What Is a Template in Microsoft Word?
Templates in Microsoft Word are pre-formatted document frameworks designed to make creating a specific document easier. When Word starts up, it automatically opens on a blank sheet, but you can choose from hundreds of internal templates, download more from the Internet or create your own. Templates help you create a range of documents, from yard-sale flyers to academic papers to greeting cards: All you have to do is exchange their generic text with your own. By using templates, you can concentrate on the content instead of the formatting.
Labels and Envelopes
Creating labels using Word is easy and enjoyable, because you can buy pre-cut printing labels that are compatible with Word. It's just a matter of selecting the type of label template you want in the Word print menu. You can also create labels for envelopes or use an envelope template to print directly onto your envelopes -- no more measuring the envelope and setting your own tabs and margins.
Magazine And Newspaper Articles
Many news articles are formatted in two columns. The magazine and newspaper templates save you from having to set page breaks and columns manually. You can also create your own newsletter from these templates. Word newspaper templates automatically have dummy text in the template that you can erase or overwrite. You can also select templates for brochures and programs in a range of layout designs.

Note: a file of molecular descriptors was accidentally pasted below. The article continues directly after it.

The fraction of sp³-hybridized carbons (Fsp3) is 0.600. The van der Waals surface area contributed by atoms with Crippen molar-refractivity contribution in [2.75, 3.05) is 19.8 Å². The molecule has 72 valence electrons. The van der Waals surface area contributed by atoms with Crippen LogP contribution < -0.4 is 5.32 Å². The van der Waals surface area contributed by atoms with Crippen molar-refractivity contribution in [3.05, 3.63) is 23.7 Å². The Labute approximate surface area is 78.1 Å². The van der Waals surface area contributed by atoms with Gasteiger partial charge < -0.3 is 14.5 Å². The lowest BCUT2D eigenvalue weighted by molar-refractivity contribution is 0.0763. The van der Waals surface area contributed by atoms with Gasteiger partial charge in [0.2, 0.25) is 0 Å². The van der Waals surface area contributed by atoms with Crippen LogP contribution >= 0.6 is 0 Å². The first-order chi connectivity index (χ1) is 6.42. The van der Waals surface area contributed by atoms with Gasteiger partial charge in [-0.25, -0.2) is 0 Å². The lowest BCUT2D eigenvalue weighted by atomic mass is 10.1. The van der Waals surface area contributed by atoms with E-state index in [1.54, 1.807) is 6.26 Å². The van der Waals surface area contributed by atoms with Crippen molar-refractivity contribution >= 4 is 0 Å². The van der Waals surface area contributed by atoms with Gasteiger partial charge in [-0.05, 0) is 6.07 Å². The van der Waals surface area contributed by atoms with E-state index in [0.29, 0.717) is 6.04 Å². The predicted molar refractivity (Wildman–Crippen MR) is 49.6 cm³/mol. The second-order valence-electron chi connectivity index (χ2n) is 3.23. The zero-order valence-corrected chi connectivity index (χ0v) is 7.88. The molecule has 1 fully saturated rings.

Resumes and Cover Letters
For that all-important first impression, select just the right template to fill with your resume text. Cover letter templates are useful tools when you're submitting multiple applications, allowing you to tweak only the items that must be changed, such as the position company, recipient and date.
Business and Legal
Microsoft Word also offers templates for legal documents. With these templates, you can draft memos and invoices, official company letterheads and even preliminary divorce papers. You'll still need a lawyer to complete the latter, however. You can use these templates for personal contracts, as well. Just have both parties sign and notarize the document to make it binding.